Council considers using eminent domain, land bank to bail out underwater mortgages

Compared to other major cities, Seattle’s housing market is rebounding wonderfully since the 2007 crash and Capitol Hill properties fare much better than in the rest of the city. But there are still thousands of residents facing foreclosure or struggling to pay mortgages higher than the value of their home. And the next bump in the economy — whenever it may come — could drag thousands more down with it.

The Seattle City Council’s Housing, Human Service, Health, and Culture Committee passed a resolution Wednesday that would enable City Hall to study how to use public resources, including eminent domain, to save underwater mortgages. The resolution now moves on to the full council.

Several homeowners who faced foreclosure or underwater mortgages spoke in favor of the city getting directly involved with reducing mortgage principals. “If my husband lost his job we’d be on the streets, the banks won’t give us a chance,” said Joelle Craft, a mother of three and volunteer with Washington Community Action Network.

Seattle Bubble’s most recent analysis of area foreclosure trends (based on trustee sales notices)

 

Picture 22In addition to exploring options for eminent domain, a study the city commissioned last year suggested the Seattle think about creating a “municipal land bank” that could take tax-foreclosed property and convert them into a “beneficial community use.”

“There’s not going to be any silver bullet … but it will be another tool that we can use,” said Council member Nick Licata. “We’re not alone at looking at these strategies.”

“More than one third of Seattle’s home mortgage total – about 42,000 homes – is underwater with an average negative equity of approximately $92,000,” a statement from Licata’s office this fall detailed. “Nationally, 19.4% of home mortgages are underwater, with average negative equity of approximately $73,000.”

In 2011 the City Council passed a resolution to track and study foreclosures in the city. But getting reliable data on foreclosures is difficult, to say the least. The Office of Housing is currently working with housing nonprofits to empty of distressed properties and small band-aid loans.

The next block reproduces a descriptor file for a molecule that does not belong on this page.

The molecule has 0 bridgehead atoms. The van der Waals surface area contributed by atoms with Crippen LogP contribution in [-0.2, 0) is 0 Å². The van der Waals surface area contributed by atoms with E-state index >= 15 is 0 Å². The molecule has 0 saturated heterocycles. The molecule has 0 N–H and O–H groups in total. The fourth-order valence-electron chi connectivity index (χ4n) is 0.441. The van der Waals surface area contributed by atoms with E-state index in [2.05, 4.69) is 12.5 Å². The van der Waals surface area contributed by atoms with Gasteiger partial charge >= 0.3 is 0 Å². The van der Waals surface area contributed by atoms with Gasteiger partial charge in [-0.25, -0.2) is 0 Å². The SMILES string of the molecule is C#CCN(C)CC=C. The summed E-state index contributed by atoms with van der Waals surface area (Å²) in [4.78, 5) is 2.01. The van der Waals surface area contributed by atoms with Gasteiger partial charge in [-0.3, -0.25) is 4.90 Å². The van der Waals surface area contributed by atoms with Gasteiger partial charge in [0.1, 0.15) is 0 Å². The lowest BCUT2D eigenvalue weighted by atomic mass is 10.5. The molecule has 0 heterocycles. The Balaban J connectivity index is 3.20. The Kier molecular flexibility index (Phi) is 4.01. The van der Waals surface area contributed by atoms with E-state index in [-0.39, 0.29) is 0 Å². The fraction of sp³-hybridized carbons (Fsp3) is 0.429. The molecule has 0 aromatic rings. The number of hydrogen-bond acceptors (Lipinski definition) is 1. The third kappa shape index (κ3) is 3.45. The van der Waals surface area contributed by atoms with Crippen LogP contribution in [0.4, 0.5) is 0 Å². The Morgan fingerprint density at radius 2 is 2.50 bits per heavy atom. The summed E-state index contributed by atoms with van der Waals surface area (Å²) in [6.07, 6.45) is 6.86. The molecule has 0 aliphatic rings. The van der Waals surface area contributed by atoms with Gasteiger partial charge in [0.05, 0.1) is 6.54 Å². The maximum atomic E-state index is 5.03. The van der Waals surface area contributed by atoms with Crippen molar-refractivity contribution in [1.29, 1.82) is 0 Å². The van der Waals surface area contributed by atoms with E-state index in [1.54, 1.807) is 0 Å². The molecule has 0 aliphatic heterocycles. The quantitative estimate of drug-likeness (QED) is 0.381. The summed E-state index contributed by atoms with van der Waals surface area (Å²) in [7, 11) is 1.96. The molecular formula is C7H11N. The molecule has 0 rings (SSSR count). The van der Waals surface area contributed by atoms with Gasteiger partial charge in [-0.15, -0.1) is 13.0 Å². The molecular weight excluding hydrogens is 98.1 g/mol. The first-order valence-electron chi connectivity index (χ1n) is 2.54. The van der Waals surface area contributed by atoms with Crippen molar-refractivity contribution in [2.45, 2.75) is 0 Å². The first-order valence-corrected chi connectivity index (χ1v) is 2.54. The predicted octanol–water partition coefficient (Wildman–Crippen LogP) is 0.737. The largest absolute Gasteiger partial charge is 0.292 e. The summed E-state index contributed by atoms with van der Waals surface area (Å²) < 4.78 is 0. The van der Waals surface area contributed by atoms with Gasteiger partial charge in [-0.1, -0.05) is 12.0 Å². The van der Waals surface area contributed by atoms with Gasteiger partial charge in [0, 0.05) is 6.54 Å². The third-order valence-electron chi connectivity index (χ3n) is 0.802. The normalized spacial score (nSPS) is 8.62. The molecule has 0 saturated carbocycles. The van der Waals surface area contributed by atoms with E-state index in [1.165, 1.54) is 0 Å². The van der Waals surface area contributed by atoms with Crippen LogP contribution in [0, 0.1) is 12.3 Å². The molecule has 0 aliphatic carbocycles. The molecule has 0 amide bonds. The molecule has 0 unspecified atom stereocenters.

CHS City Hall Notes:

  • City Attorney Pete Holmes addressed proposed changes to the Seattle code that would encourage SPD to cite people for smoking outdoors who have already been warned. SPD wants to change the ordinance language to read that officers should issue warnings “whenever practical” from ”whenever possible.” CHS reported last week on the City Attorney’s call for an increase in the number of pot store licenses allocated for Seattle and a looser interpretation of buffer rules to keep the stores away from schools and playgrounds.
  • Council members have been working for months to update the city’s Multi-Family Tax Exemption program in an attempt to get the program to more directly help lower income residents. After nine meetings on the MFTE, the committee decided to put the changes on hold again pending the results of a sweeping independent study on affordable housing due in March.
  • The HHSHC committee approved Pamela Banks, president of the Urban League of Metropolitan Seattle, to join the Capitol Hill Housing Board. She said she supports CHH’s plans for affordable housing at 23rd and Union because it will “slow down the gentrification of our community”

5 thoughts on “Council considers using eminent domain, land bank to bail out underwater mortgages

  1. “Seattle’s housing market is rebounding wonderfully since the 2007 crash …”

    Rebounding wonderfully for whom? If you’re looking to buy or if you’re renting it isn’t. Why is it that rising housing prices are always spun as a “good” thing, and housing stories almost exclusively report from the perspective of owners, sellers, and the industry, and never the perspective of people either trying to buy a home, or just keep a roof over their heads with a rental?

    Regardless, I hope the council takes a serious look at this, because it seems to me that not only could the city rescue the housing situation for some of our most vulnerable citizens, they could (if they wanted to) take a cue from the Swedes and keep housing affordable by putting the land into a community land trust. Hopefully that’s what they mean by “beneficial community use.”

    • Rebound is wonderful for local and state government. It means we pay more taxes, more revenue to pay for programs, pay raises for the city council so they can bicker more about what to do with the extra tax money. It’s the wonderful gift that keeps trickling down.

  2. They signed on the dotted line, it’s their problem, not ours. I live within my means, why should I as a taxpayer be punished for others’ fiscal incontinence?

    • Trulia published a study earlier this year that found that buying a home is somewhere around 44% cheaper on average than renting in major metropolitan areas like Seattle. Who’s being fiscally “incontinent?”

    • Yes they did. I think the banks were partly responsible for what happened, by handing out questionable mortgages like they were candy, but I think the homebuyers were also to blame. Many took out mortgages they knew they couldn’t afford and were living beyond their means in other ways too, such as credit card debt. Now they are paying the price.

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